Washington in 2010 banned the use of copper in brake pads, as a way to prevent the metal from polluting waters and harming fish. When brakes wear down, they release copper shavings onto roads and are eventually washed into rivers, where state officials say it could harm marine life, especially salmon.
"We're hoping that people will be ready to certify their products soon," said Ian Wesley, the law's coordinator. He added: "I'm expecting that people will want to certify quickly."
The first phase of the law takes effect Jan. 1, when manufacturers of friction brakes will be required to report the concentrations of heavy metals such as copper, zinc or nickel in their products.
Brake pads manufactured after 2015 may not contain asbestos, mercury, cadmium or other heavy metals. By 2021, brake pads must contain less than five percent copper. The allowable amount of copper could drop almost to zero in 2023 if manufacturers show it is possible.
California passed a similar law in September 2010. California's law requires brake pad manufacturers to reduce copper in brake pads sold in that state to no more than 5 percent by 2021, and no more than 0.5 percent by 2025.
The laws in Washington and California will likely mean that copper-free pads will become the industry standard in the U.S.
"Once California passed their law, it became obvious that that will be the national standard," said Ann Wilson, senior vice president of government affairs with Motor & Equipment Manufacturers Association, which represents manufacturers of motor vehicle parts and systems for use in light- and heavy-duty vehicles.
Industry officials say it is possible some manufacturers will begin to market brake pads with lower amounts of copper ahead of those deadlines.
"You'll see a number of manufacturers try to get the appropriate product out there as soon as they possibly can. Some may make it before the deadline," Wilson said. "I think consumers are going to start seeing product out there in fairly short order."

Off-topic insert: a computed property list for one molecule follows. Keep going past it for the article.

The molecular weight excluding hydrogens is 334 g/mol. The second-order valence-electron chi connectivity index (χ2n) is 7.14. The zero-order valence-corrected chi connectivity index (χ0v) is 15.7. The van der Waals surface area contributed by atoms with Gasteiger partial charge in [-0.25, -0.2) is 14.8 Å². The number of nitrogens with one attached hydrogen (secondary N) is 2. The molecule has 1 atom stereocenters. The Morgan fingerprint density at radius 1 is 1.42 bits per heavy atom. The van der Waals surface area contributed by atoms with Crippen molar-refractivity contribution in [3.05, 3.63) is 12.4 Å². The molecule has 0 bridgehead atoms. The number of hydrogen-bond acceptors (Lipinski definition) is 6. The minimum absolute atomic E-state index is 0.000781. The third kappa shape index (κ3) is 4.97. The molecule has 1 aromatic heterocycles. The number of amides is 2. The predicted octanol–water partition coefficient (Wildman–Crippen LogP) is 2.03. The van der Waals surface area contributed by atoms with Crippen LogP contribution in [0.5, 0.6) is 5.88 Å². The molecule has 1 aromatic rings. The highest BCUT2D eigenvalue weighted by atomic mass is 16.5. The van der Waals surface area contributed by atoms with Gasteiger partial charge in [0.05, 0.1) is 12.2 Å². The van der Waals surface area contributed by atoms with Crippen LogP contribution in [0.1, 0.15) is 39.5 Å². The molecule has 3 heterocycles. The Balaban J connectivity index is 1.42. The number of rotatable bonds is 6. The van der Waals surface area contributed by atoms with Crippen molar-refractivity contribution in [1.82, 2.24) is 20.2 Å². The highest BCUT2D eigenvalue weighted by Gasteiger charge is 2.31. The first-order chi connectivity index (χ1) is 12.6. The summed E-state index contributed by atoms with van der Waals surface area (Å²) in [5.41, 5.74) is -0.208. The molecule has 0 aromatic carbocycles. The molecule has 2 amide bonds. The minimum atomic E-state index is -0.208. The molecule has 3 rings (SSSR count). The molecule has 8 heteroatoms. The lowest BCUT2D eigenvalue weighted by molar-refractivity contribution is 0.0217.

In Washington, brake manufacturers must use accredited laboratories and self-certify to the state that their brake pads comply with the law. All brake pads manufactured after January 1, 2015, must be marked on both the pad and its packaging.
Both states have agreed on a common marking system that will be used to identify compliant products, according to the state.
The Brake Manufacturers Council is developing a set of trademarks to show brakes and brake packaging are compliant with different phases of the laws, said Bill Hanvey, vice president of programs and member services with the Automotive Aftermarket Supply Association.
Many brake pads are made of steel, brass and copper fibers -- materials designed to create friction and draw off heat. Some contain ceramics, Kevlar and other nonmetallic compounds. Some already contain zero or low amounts of copper.
Copper is a major source of water pollution. A Washington state study found that pesticides, brake pads and copper plumbing release the most copper into the Puget Sound basin.
Copper is particularly harmful to the sensory systems of salmon. Copper reduces the ability of young salmon to escape from predators and it hinders adult salmon from finding their spawning streams. These toxic effects limit the abundance of salmon returning to our fisheries and spawning grounds.
In 2011, the state also banned copper-based bottom paint on recreational boats, or those 65 feet and under. New recreational boats with copper-based bottom paint may not be sold in Washington state after Jan. 1, 2018, and the sale of paint with more than 0.5 percent copper is prohibited on boats as of 2020.
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